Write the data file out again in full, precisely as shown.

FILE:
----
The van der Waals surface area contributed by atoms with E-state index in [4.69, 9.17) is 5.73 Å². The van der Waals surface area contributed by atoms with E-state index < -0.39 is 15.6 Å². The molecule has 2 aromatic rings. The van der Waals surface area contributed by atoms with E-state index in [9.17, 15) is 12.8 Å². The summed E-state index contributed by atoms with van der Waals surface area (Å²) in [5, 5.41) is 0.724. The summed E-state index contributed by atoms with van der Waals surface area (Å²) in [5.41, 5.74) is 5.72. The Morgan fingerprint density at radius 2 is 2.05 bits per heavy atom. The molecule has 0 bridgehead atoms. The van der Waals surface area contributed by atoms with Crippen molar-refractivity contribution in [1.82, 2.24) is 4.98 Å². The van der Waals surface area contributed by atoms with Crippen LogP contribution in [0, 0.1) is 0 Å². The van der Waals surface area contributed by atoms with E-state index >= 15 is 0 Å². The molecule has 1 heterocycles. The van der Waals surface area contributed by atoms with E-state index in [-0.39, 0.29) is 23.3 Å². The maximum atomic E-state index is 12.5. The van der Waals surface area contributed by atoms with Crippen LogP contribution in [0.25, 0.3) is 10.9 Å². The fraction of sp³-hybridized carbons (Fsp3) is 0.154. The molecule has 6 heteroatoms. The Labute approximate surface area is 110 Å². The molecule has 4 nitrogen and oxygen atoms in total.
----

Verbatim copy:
The van der Waals surface area contributed by atoms with E-state index in [4.69, 9.17) is 5.73 Å². The van der Waals surface area contributed by atoms with E-state index < -0.39 is 15.6 Å². The molecule has 2 aromatic rings. The van der Waals surface area contributed by atoms with E-state index in [9.17, 15) is 12.8 Å². The summed E-state index contributed by atoms with van der Waals surface area (Å²) in [5, 5.41) is 0.724. The summed E-state index contributed by atoms with van der Waals surface area (Å²) in [5.41, 5.74) is 5.72. The Morgan fingerprint density at radius 2 is 2.05 bits per heavy atom. The molecule has 0 bridgehead atoms. The van der Waals surface area contributed by atoms with Crippen molar-refractivity contribution in [1.82, 2.24) is 4.98 Å². The van der Waals surface area contributed by atoms with Crippen LogP contribution in [0, 0.1) is 0 Å². The van der Waals surface area contributed by atoms with E-state index >= 15 is 0 Å². The molecule has 1 heterocycles. The van der Waals surface area contributed by atoms with E-state index in [-0.39, 0.29) is 23.3 Å². The maximum atomic E-state index is 12.5. The van der Waals surface area contributed by atoms with Crippen LogP contribution in [0.25, 0.3) is 10.9 Å². The fraction of sp³-hybridized carbons (Fsp3) is 0.154. The molecule has 6 heteroatoms. The Labute approximate surface area is 110 Å². The molecule has 4 nitrogen and oxygen atoms in total.